Friday, July 15, 2005

REV: The Bolshoi in New York

Bolshoi's Mission: Broaden Its Ballets
By ANNA KISSELGOFF, July 15, 2005, New York Times

FOR legions of admirers, the Bolshoi Ballet has never been simply first-rate. With dancing that exudes power and passion, it has always been a company distinct from any other.

The wonder is that even a recent parade of artistic directors (6 in 10 years) has not affected the troupe's grand, dynamic style. When the Bolshoi returns to New York on Monday for the first time since 2000, a spanking new generation of soloists and a superb corps will be on view at the Metropolitan Opera House.

Nonetheless, a frequent changeover at the top suggests (rightly) that the ballet behemoth from Moscow has been floundering in search of a direction. Alexei Ratmansky is the latest artistic director to face the company's basic quandary: how to introduce new work yet preserve the signature style and heritage of what Muscovites consider a national theater. A soft-spoken 36-year-old dancer and choreographer, Mr. Ratmansky has worked in Kiev, St. Petersburg, Copenhagen, Winnipeg and San Francisco. Even now, he is on leave from the Royal Danish Ballet, which he joined as a dancer in 1997.

Never a member of the Bolshoi, he was as surprised as anyone when Anatoly Iksanov, the Bolshoi Theater's general director, asked him to become the ballet's director in January 2004.

Born in Leningrad in 1968, Mr. Ratmansky studied at the Bolshoi ballet school, class of '86, along with Vladimir Malakhov, one of his four roommates. Like Mr. Malakhov, now director of the Berlin Ballet and a star at American Ballet Theater, Mr. Ratmansky was not taken into the Bolshoi Ballet by Yuri Grigorovich, the company's director from 1964 to 1995. After dancing with the Kiev Ballet for six years, Mr. Ratmansky and his wife, Tatyana, also a dancer in the company, left for Canada.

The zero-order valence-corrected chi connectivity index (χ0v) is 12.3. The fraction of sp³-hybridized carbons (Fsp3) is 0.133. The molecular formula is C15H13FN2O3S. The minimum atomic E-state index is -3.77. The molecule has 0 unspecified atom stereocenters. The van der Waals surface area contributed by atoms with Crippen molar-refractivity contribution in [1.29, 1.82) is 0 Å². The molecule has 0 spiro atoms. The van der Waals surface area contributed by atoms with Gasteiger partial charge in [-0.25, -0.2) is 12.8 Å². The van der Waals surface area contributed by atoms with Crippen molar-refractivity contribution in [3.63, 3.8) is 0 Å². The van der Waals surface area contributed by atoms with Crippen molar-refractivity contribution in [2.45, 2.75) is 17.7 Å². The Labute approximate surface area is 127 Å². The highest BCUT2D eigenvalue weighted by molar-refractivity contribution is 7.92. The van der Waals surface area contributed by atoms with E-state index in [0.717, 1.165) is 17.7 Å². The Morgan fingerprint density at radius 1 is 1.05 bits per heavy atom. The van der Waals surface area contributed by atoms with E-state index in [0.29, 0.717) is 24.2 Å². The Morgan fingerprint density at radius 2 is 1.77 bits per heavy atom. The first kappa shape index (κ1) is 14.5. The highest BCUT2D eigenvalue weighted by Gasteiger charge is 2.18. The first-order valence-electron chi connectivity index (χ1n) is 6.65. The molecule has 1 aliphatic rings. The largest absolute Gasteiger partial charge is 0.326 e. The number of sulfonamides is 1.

There is no doubt that a Russian-born and acclaimed Russian-trained choreographer who occasionally choreographed for the Kirov and the Bolshoi but had experience abroad appealed to Russian cultural authorities, who had been busy dismissing former Bolshoi dancers as artistic directors. "Sometimes the fact that I am an outsider helps me a lot," Mr. Ratmansky said in a recent interview in New York. Fluent in English, he also noted that not everyone inside the company was as welcoming. There is resentment from the older generation of coaches and some of the older dancers, he added. "For them, I am someone from Denmark, and where is that?" he said.

Yet as is evident in the company's two-week season at the Met (part of a four-city tour), Mr. Ratmansky has hardly thrown out the productions of his predecessors. Aleksei Fadeyechev (artistic director from 1998 to 2000 under the general director Vladimir Vasiliev, a ballet superstar of Rudolf Nureyev's generation) is represented by his especially vibrant staging of "Don Quixote," a showcase for the character dancing in which the Bolshoi is unsurpassed. Mr. Grigorovich's epic gladiator ballet "Spartacus," also being presented, has always been a hit with Americans, even if dancers of the heroic mold, like Mr. Vasiliev, had become scarce by the 1980's.

An Opium-Fueled Dream